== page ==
“Maybe in the future, if I do another movie, I’ll pay more attention to the script and mise-en-scene so as to make a good film.”
Is The Ninja Squad the worst film I’ve ever seen? Having just watched it again for a second time, I don’t think it can be. It is undoubtedly the worst-lit film I’ve ever seen, the most badly dubbed, among the most narratively incoherent. It definitely has some of the worst possible locations, its costumes are nothing short of laughable, and its score is erratic but uniformly awful. But it’s just too funny to be worst film I’ve ever seen. At times, I think it might even be genius.
To rewind a little, The Ninja Squad is a 1986 film by the infamous Hong Kong film-maker Godfrey Ho, starring fallen 60s/70s B-movie star Richard Harrison. It is one of literally dozens of martial arts Z-movies Ho directed during the 1980s, a feat he achieved using a “cut-and-paste technique” whereby he spliced segments of his films together to create new ones, then making a fruitless effort to dub the resulting monstrosity into coherence. Today, these astonishingly bad films are often found on two-for-one dual-sided DVD sets at knock-down price, like the one I possess containing The Ninja Squad and the similarly-themed Golden Ninja Warrior. Essentially, it’s four films on one disc, which sounds like good value, right? In fact, like a lot of people who have stumbled into Ho’s deranged world, I thoroughly recommend you get hold of a couple.
Why? Well, Ho’s films are virtually the definition of “so bad they’re good”; they don’t call him “the Ed Wood of Asia” for nothing. The sheer level of film-making on display in a film like The Ninja Squad is a struggle to describe. The first time you see the washed-out shots using only natural light, gawp at the day-glo ninjas who all wear headbands that say “ninja” on them, or hear the dialogue between a character dubbed by a faux-Texan and an Australian, you just laugh unstoppably, as anyone would. The second time you watch, you wonder if such a horrendous film could possibly have come about naturally… the quality of every conceivable aspect is so poor, the artlessness somehow so artful, that a part of you – however tiny – wonders if the whole affair isn’t some elaborately contrived satire.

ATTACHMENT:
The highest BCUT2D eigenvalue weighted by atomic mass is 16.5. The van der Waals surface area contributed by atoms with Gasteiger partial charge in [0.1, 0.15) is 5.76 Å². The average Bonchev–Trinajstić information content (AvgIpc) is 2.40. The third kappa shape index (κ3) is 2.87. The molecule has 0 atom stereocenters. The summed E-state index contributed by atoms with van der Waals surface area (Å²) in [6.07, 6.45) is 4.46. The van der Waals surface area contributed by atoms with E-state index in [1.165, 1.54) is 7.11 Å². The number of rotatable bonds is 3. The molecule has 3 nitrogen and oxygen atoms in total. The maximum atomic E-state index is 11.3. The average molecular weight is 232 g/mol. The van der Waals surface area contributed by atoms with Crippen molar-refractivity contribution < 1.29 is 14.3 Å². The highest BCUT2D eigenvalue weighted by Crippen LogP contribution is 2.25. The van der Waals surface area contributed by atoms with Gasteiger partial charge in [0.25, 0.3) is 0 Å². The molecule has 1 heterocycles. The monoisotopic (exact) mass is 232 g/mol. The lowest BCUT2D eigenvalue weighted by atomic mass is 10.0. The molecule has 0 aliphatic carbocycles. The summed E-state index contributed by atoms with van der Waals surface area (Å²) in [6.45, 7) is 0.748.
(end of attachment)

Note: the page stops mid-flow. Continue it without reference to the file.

Even if the more likely explanation is the truthful one, that Ho was just an incredibly terrible director working with a non-budget, the feeling that there’s something odd at work lingers. It’s fuelled by the facts of Ho’s sheer audacity, his willingness to do things that just aren’t done, his refusal to give up despite repeatedly displaying his inability to make films properly. It’s this bewildering feeling, on top of the hilarity, that I think us Ho fans enjoy. To repurpose and paraphrase a line I’d always liked from a review in an old copy of PC Gamer (I believe), through his films Ho doesn’t so much wallow in his own ineptitude as bask.
So if you want to feel the curious feeling I’ve had upon revisiting The Ninja Squad, and if you’re a fan of “so bad they’re good” films but haven’t yet taken a trip with Hong Kong’s strongest export in that genre, I honestly recommend you take a look at this, the equally infamous Ninja Terminator, or any number of the other ninja films. If you’re wondering what Godfrey Ho has been up to more recently, well that’s one of the reasons for that tiny suspicion that he’s a hidden genius, and also the final twist – he started teaching at the Hong Kong Film Academy.